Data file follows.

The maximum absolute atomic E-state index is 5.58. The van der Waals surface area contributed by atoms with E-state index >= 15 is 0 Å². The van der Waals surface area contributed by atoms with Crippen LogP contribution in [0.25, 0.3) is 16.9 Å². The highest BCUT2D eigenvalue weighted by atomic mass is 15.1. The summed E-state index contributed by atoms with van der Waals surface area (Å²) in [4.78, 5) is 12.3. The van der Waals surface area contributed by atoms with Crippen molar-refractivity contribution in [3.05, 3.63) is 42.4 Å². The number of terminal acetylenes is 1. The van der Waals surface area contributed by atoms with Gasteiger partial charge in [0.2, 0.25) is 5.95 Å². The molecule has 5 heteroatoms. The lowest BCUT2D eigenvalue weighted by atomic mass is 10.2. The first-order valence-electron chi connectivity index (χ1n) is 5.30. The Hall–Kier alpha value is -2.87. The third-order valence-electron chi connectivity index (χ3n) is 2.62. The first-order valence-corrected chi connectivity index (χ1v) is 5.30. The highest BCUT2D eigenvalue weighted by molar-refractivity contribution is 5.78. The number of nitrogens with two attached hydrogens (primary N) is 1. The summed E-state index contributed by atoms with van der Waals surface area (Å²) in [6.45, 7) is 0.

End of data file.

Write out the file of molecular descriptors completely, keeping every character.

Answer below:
The maximum absolute atomic E-state index is 5.58. The van der Waals surface area contributed by atoms with E-state index >= 15 is 0 Å². The van der Waals surface area contributed by atoms with Crippen LogP contribution in [0.25, 0.3) is 16.9 Å². The highest BCUT2D eigenvalue weighted by atomic mass is 15.1. The summed E-state index contributed by atoms with van der Waals surface area (Å²) in [4.78, 5) is 12.3. The van der Waals surface area contributed by atoms with Crippen molar-refractivity contribution in [3.05, 3.63) is 42.4 Å². The number of terminal acetylenes is 1. The van der Waals surface area contributed by atoms with Gasteiger partial charge in [0.2, 0.25) is 5.95 Å². The molecule has 5 heteroatoms. The lowest BCUT2D eigenvalue weighted by atomic mass is 10.2. The first-order valence-electron chi connectivity index (χ1n) is 5.30. The Hall–Kier alpha value is -2.87. The third-order valence-electron chi connectivity index (χ3n) is 2.62. The first-order valence-corrected chi connectivity index (χ1v) is 5.30. The highest BCUT2D eigenvalue weighted by molar-refractivity contribution is 5.78. The number of nitrogens with two attached hydrogens (primary N) is 1. The summed E-state index contributed by atoms with van der Waals surface area (Å²) in [6.45, 7) is 0.